2. He did not give an interview to his own paper about firing his own paper's editor. This is both insulting and dumb. He forced his own paper to run a story based on anonymous sourcing about the firing of its own editor. He also left his own reporters vulnerable to being beaten by competitors on their own story.
  3. "As part of a settlement agreement between her and the paper, neither side would go into detail about her firing," the paper reported. This makes the paper look as if it has something to hide. Which is useless, because, as we mentioned, everything will come out anyhow. Let the woman speak her mind. She is an adult. Firing her is high-handed enough, without an accompanying public payment of hush money.
  4. Abramson was not present at the newsroom announcement of her firing. Probably because she was pissed, which is quite reasonable! Contrast that with Howell Raines, the editor who was shitcanned in 2003 in the wake of the Jayson Blair fiasco: Rebecca Traister points out that when he "finally left the paper, it was with an address to the staff; his wife was present." This is a man who presided over an actual enormous scandal, not just someone whose management style was not preferred by the boss. The fact that Sulzberger could not even take the time to work out a departure for Abramson that allowed her to leave with grace speaks to the fact that he seems to have not a care in the world for how this whole thing looks.
  5. And even if Jill Abramson was not the right person for the job of Times editor, guess whose fault that is? Pinch Sulzberger, the man who hired her! The implicit statement in her firing is: Once again, the Times' publisher failed to install the right person as editor. Our own Tom Scocca notes that Joe Lelyveld is the only editor who actually made it to natural retirement age under Sulzberger's reign. Howell Raines was fired, Bill Keller fled the job (and then the paper) early, and Abramson has now been canned. It's almost as if the real weakness in the paper's masthead lies at the very top, where these hiring decisions are made...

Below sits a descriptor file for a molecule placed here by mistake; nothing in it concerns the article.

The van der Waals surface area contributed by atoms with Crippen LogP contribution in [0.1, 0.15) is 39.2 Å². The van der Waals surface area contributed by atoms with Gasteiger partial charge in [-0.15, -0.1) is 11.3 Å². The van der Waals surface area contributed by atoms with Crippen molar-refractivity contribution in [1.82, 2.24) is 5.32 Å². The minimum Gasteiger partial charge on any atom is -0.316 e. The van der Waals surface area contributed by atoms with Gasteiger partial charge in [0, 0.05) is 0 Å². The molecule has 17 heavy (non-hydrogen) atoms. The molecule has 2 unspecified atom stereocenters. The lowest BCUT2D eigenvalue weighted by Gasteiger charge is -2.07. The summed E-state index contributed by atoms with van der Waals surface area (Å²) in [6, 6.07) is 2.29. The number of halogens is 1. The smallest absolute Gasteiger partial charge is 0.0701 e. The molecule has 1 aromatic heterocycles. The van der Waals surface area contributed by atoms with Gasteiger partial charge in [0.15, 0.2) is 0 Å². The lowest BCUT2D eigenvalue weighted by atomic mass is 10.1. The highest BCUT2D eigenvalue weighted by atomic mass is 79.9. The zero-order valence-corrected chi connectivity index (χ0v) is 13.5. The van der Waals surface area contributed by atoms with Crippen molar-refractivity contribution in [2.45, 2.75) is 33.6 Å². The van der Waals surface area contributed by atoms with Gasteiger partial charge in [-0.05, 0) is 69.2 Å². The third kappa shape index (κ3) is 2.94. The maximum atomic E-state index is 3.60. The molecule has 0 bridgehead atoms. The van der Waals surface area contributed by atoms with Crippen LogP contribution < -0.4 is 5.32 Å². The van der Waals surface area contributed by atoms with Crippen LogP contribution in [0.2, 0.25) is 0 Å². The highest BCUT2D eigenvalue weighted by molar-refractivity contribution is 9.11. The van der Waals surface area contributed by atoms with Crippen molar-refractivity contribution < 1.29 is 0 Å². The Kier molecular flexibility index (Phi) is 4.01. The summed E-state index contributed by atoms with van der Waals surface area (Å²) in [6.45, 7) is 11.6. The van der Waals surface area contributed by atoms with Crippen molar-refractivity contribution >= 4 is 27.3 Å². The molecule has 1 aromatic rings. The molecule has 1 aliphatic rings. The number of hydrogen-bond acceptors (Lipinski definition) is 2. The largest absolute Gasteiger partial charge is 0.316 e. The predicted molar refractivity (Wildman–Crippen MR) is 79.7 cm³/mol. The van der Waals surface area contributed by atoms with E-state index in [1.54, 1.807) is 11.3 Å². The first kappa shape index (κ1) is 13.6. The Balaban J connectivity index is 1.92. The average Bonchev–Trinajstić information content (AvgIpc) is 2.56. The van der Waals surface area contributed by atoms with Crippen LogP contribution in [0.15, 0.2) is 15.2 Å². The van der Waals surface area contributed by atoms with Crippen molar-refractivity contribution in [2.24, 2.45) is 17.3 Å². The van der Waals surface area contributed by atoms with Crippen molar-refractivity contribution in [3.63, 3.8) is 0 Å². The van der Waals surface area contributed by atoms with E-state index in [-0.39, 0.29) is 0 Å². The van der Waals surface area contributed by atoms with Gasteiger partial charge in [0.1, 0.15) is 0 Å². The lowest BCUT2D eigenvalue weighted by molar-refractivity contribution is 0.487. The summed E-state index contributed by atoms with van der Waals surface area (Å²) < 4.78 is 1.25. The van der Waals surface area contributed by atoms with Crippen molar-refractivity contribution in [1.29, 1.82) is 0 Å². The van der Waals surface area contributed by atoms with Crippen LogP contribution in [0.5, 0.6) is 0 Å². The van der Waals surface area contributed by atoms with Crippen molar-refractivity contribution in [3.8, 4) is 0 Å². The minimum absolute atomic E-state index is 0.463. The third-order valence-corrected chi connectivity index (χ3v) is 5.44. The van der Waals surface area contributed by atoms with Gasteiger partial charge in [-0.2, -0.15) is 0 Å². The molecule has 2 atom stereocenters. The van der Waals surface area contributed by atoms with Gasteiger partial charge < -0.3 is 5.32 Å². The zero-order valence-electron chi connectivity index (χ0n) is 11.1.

Sulzberger's inept execution of Abramson's firing has sacrificed any chance of having the narrative become this: Perhaps it will be a good thing. Perhaps the paper will improve. Perhaps Jill Abramson was not the right person for the job. Perhaps this was a tough decision that needed to be made for the collective good.

I don't know if those things are true. I do know that no one at this moment is very motivated to explore whether those things are true, because we are all already ensconced in the aforementioned storyline that Pinch Sulzberger has created. Even if, to play devil's advocate, this decision turns out to have been a good one, Sulzberger has already blown it. Had he allowed Abramson a graceful exit, been open and honest about the reasons for the move, and taken the blame for the mistakes that created the situation in the first place, the publisher might have emerged from this looking like a competent manager. Instead, he emerges from it looking like a befuddled, craven sexist.

Sulzberger needs a decent PR advisor more than he needs a new editor.

[Photo: AP]